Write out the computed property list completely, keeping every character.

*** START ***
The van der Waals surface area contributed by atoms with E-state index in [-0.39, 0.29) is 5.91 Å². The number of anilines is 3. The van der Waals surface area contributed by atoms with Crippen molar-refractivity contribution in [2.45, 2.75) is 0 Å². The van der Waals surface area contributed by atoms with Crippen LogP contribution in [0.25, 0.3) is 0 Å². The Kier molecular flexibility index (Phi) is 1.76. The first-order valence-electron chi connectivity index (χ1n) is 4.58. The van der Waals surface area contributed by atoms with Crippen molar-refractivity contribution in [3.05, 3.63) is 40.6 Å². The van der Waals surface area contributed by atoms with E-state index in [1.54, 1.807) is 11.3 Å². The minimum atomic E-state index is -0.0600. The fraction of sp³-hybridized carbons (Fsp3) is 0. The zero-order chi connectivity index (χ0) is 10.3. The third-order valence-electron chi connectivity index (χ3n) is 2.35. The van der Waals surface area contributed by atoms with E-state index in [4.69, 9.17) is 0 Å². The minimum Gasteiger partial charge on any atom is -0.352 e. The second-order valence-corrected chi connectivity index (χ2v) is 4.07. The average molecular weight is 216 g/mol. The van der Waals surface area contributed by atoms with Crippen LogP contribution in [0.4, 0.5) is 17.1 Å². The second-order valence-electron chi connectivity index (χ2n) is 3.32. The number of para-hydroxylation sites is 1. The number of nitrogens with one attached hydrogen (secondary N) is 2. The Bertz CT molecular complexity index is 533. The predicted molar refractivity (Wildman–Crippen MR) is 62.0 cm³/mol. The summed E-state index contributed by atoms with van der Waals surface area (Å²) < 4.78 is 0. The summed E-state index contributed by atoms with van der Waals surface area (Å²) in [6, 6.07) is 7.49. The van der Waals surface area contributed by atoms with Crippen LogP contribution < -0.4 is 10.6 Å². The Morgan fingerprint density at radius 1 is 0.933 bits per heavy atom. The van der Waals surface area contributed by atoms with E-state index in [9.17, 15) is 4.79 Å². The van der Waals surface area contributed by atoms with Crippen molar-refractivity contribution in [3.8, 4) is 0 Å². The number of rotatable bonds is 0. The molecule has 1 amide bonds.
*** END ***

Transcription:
The van der Waals surface area contributed by atoms with E-state index in [-0.39, 0.29) is 5.91 Å². The number of anilines is 3. The van der Waals surface area contributed by atoms with Crippen molar-refractivity contribution in [2.45, 2.75) is 0 Å². The van der Waals surface area contributed by atoms with Crippen LogP contribution in [0.25, 0.3) is 0 Å². The Kier molecular flexibility index (Phi) is 1.76. The first-order valence-electron chi connectivity index (χ1n) is 4.58. The van der Waals surface area contributed by atoms with Crippen molar-refractivity contribution in [3.05, 3.63) is 40.6 Å². The van der Waals surface area contributed by atoms with E-state index in [1.54, 1.807) is 11.3 Å². The minimum atomic E-state index is -0.0600. The fraction of sp³-hybridized carbons (Fsp3) is 0. The zero-order chi connectivity index (χ0) is 10.3. The third-order valence-electron chi connectivity index (χ3n) is 2.35. The van der Waals surface area contributed by atoms with E-state index in [4.69, 9.17) is 0 Å². The minimum Gasteiger partial charge on any atom is -0.352 e. The second-order valence-corrected chi connectivity index (χ2v) is 4.07. The average molecular weight is 216 g/mol. The van der Waals surface area contributed by atoms with Crippen LogP contribution in [0.4, 0.5) is 17.1 Å². The second-order valence-electron chi connectivity index (χ2n) is 3.32. The number of para-hydroxylation sites is 1. The number of nitrogens with one attached hydrogen (secondary N) is 2. The Bertz CT molecular complexity index is 533. The predicted molar refractivity (Wildman–Crippen MR) is 62.0 cm³/mol. The summed E-state index contributed by atoms with van der Waals surface area (Å²) < 4.78 is 0. The summed E-state index contributed by atoms with van der Waals surface area (Å²) in [6, 6.07) is 7.49. The van der Waals surface area contributed by atoms with Crippen LogP contribution < -0.4 is 10.6 Å². The Morgan fingerprint density at radius 1 is 0.933 bits per heavy atom. The van der Waals surface area contributed by atoms with E-state index in [9.17, 15) is 4.79 Å². The van der Waals surface area contributed by atoms with Crippen molar-refractivity contribution in [3.8, 4) is 0 Å². The number of rotatable bonds is 0. The molecule has 1 amide bonds.